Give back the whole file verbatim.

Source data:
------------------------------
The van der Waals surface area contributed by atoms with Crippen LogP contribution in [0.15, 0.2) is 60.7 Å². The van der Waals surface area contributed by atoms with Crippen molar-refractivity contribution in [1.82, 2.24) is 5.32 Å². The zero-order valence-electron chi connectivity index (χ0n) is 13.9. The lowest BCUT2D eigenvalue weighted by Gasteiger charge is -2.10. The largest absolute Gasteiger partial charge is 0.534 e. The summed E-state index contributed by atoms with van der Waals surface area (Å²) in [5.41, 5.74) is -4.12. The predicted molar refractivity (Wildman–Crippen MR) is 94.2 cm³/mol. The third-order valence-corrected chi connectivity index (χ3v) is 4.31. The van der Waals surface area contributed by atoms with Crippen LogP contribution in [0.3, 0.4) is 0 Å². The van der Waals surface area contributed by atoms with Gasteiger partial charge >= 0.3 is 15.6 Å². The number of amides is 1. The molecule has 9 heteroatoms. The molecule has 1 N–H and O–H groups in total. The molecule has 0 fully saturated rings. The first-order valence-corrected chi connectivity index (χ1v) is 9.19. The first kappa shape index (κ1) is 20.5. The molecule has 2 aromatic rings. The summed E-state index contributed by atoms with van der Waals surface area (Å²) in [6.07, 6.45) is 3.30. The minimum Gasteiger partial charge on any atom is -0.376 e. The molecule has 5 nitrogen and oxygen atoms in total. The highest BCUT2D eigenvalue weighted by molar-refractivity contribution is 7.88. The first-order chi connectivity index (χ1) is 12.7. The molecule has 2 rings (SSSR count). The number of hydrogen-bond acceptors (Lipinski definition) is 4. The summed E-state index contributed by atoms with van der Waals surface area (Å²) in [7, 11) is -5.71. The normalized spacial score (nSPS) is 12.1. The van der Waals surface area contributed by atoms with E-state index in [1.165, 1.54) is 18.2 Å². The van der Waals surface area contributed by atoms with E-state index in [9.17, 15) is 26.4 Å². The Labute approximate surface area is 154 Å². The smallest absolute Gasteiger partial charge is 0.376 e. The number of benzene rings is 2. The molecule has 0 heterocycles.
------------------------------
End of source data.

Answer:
The van der Waals surface area contributed by atoms with Crippen LogP contribution in [0.15, 0.2) is 60.7 Å². The van der Waals surface area contributed by atoms with Crippen molar-refractivity contribution in [1.82, 2.24) is 5.32 Å². The zero-order valence-electron chi connectivity index (χ0n) is 13.9. The lowest BCUT2D eigenvalue weighted by Gasteiger charge is -2.10. The largest absolute Gasteiger partial charge is 0.534 e. The summed E-state index contributed by atoms with van der Waals surface area (Å²) in [5.41, 5.74) is -4.12. The predicted molar refractivity (Wildman–Crippen MR) is 94.2 cm³/mol. The third-order valence-corrected chi connectivity index (χ3v) is 4.31. The van der Waals surface area contributed by atoms with Crippen LogP contribution in [0.3, 0.4) is 0 Å². The van der Waals surface area contributed by atoms with Gasteiger partial charge >= 0.3 is 15.6 Å². The number of amides is 1. The molecule has 9 heteroatoms. The molecule has 1 N–H and O–H groups in total. The molecule has 0 fully saturated rings. The first-order valence-corrected chi connectivity index (χ1v) is 9.19. The first kappa shape index (κ1) is 20.5. The molecule has 2 aromatic rings. The summed E-state index contributed by atoms with van der Waals surface area (Å²) in [6.07, 6.45) is 3.30. The minimum Gasteiger partial charge on any atom is -0.376 e. The molecule has 5 nitrogen and oxygen atoms in total. The highest BCUT2D eigenvalue weighted by molar-refractivity contribution is 7.88. The first-order chi connectivity index (χ1) is 12.7. The molecule has 2 rings (SSSR count). The number of hydrogen-bond acceptors (Lipinski definition) is 4. The summed E-state index contributed by atoms with van der Waals surface area (Å²) in [7, 11) is -5.71. The normalized spacial score (nSPS) is 12.1. The van der Waals surface area contributed by atoms with E-state index in [1.165, 1.54) is 18.2 Å². The van der Waals surface area contributed by atoms with E-state index in [9.17, 15) is 26.4 Å². The Labute approximate surface area is 154 Å². The smallest absolute Gasteiger partial charge is 0.376 e. The number of benzene rings is 2. The molecule has 0 heterocycles.